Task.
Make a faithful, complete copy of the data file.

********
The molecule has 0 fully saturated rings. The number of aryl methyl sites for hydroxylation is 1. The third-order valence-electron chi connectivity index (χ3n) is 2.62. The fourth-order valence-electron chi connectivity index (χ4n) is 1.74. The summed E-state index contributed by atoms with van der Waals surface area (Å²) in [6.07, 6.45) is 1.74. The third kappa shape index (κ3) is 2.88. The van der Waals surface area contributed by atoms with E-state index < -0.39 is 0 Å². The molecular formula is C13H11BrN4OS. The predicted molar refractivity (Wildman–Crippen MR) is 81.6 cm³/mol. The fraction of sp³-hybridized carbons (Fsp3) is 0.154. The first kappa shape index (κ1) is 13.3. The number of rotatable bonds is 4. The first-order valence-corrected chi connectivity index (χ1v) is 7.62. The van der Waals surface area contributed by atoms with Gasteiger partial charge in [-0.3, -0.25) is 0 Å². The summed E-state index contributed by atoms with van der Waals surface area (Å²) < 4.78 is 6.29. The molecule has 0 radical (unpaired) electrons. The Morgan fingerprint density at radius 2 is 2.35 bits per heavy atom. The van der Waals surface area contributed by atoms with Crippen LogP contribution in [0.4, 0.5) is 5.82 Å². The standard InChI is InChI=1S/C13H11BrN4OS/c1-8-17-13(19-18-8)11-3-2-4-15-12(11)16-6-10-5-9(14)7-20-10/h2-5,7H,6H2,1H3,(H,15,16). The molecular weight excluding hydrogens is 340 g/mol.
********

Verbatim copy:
The molecule has 0 fully saturated rings. The number of aryl methyl sites for hydroxylation is 1. The third-order valence-electron chi connectivity index (χ3n) is 2.62. The fourth-order valence-electron chi connectivity index (χ4n) is 1.74. The summed E-state index contributed by atoms with van der Waals surface area (Å²) in [6.07, 6.45) is 1.74. The third kappa shape index (κ3) is 2.88. The van der Waals surface area contributed by atoms with E-state index < -0.39 is 0 Å². The molecular formula is C13H11BrN4OS. The predicted molar refractivity (Wildman–Crippen MR) is 81.6 cm³/mol. The fraction of sp³-hybridized carbons (Fsp3) is 0.154. The first kappa shape index (κ1) is 13.3. The number of rotatable bonds is 4. The first-order valence-corrected chi connectivity index (χ1v) is 7.62. The van der Waals surface area contributed by atoms with Gasteiger partial charge in [-0.3, -0.25) is 0 Å². The summed E-state index contributed by atoms with van der Waals surface area (Å²) < 4.78 is 6.29. The molecule has 0 radical (unpaired) electrons. The Morgan fingerprint density at radius 2 is 2.35 bits per heavy atom. The van der Waals surface area contributed by atoms with Crippen LogP contribution in [0.4, 0.5) is 5.82 Å². The standard InChI is InChI=1S/C13H11BrN4OS/c1-8-17-13(19-18-8)11-3-2-4-15-12(11)16-6-10-5-9(14)7-20-10/h2-5,7H,6H2,1H3,(H,15,16). The molecular weight excluding hydrogens is 340 g/mol.